President Bush is poised to sign today a bill designed to combat the burgeoning crime of ID theft, particularly phishing scams.
The Identity Theft Penalty Enhancement Act (ITPEA) establishes "punishment guidelines for anyone who possesses someone else's identification-related information with intent to commit a crime", CNET reports. These include an extra two years in jail for "anyone who, while engaged in any of a long list of crimes, knowingly 'transfers, possesses, or uses, without lawful authority' someone else's identification", and a supplementary five years for anyone "committing identity fraud while engaged in certain major crimes sometimes associated with terrorism - such as aircraft destruction, arson, airport violence or kidnapping top government officials".
The legislation is an attempt to address the issue of ID fraud and crime which are estimated to affect between seven and 10 million US citizens every year. As well as phishing, US authorities report that misuse of Social Security Numbers (SSNs) and credit card and bank fraud have risen dramatically.
The mandatory imposition of jail time is seen as a way of deterring those who have seen fraudsters cuffed but let off lightly. CNET cites the example of Dolores Rodriguez, who was rumbled while working under her husband's SSN. She pocketed $80,000 in disability benefits, only to get off with home confinement and probation.
Federal intervention will also help facilitate prosecutions, as Chris Hoofnagle, deputy director of the Electronic Privacy Information Center in Washington DC told CNET: "A big problem in identity theft comes from lack of enforcement. There are problems with state authorities who tend not to want to deal with the problem. If you're a Washington, D.C., resident and someone in California steals your identity, both Washington and California police will play ping-pong with your case to avoid dealing with it. They have other priorities. Enforcement at a federal level may deter the crime and provide the opportunity to capture thieves who are evading state enforcement."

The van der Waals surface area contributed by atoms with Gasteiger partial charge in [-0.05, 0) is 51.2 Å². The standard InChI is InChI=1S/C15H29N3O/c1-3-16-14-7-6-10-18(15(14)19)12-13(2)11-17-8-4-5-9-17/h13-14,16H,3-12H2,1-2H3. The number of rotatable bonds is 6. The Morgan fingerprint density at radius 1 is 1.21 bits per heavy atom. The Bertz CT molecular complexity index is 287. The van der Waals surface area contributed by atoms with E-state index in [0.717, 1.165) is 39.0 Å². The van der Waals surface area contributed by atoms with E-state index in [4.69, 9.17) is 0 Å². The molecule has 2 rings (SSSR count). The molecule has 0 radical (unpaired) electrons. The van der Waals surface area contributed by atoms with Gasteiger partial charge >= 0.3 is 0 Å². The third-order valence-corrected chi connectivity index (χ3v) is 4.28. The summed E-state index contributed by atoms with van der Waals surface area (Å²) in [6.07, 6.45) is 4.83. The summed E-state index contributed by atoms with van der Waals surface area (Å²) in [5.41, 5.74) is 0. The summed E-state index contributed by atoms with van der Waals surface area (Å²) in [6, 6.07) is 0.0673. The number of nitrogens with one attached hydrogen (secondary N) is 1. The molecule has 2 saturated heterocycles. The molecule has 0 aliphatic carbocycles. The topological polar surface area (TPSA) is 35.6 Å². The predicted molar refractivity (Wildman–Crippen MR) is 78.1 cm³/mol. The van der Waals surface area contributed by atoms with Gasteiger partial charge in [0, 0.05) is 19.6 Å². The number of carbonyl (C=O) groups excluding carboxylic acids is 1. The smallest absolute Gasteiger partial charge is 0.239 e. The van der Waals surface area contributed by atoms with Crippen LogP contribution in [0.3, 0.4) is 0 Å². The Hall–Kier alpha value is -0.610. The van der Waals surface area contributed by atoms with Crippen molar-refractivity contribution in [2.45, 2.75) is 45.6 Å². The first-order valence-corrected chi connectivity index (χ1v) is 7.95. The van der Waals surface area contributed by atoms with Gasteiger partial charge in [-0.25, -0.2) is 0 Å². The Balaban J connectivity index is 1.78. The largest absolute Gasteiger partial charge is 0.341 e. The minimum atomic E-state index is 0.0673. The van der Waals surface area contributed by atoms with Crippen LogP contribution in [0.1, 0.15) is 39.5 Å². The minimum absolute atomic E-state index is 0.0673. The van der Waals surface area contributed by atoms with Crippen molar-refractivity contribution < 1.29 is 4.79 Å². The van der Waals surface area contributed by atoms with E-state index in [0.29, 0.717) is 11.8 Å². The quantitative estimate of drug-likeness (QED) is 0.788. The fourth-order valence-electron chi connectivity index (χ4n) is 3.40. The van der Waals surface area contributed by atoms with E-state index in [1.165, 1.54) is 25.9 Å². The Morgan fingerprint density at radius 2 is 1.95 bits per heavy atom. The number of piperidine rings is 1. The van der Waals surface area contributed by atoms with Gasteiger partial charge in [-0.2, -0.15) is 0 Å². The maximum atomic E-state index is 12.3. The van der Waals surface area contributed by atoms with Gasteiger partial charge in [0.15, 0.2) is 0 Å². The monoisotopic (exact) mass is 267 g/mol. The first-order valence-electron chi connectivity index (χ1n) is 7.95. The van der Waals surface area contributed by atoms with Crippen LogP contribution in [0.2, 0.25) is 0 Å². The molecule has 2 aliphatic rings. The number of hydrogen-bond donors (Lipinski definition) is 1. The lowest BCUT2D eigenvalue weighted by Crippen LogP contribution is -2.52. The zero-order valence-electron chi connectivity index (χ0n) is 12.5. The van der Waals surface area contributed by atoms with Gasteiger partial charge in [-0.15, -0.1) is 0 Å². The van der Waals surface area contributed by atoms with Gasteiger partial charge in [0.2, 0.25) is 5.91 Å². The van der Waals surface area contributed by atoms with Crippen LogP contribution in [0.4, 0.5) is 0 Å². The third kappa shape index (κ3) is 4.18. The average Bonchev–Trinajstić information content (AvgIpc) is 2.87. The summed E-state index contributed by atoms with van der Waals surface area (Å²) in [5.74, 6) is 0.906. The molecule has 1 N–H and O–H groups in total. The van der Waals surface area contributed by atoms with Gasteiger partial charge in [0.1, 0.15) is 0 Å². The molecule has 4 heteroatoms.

Some, however, doubt that a minimum five-year jail term will deter hardened criminals. There are also other implications to interfering with a judge's discretion on sentencing, as Democratic Virginia Congressman Robert Scott outlined to CNET: "Congress is not in a better position to determine what the appropriate sentences are in individual cases before the crime occurs than a judge is when he has heard the evidence. Mandatory minimum sentences not only defeat the rational sentencing system that Congress adopted, but [they also] make no sense in our separation-of-powers scheme of governance. Moreover, the notion that mandating a two- or five-year sentence to someone who is willing to risk a 15-year sentence already is not likely to add any deterrence." ®
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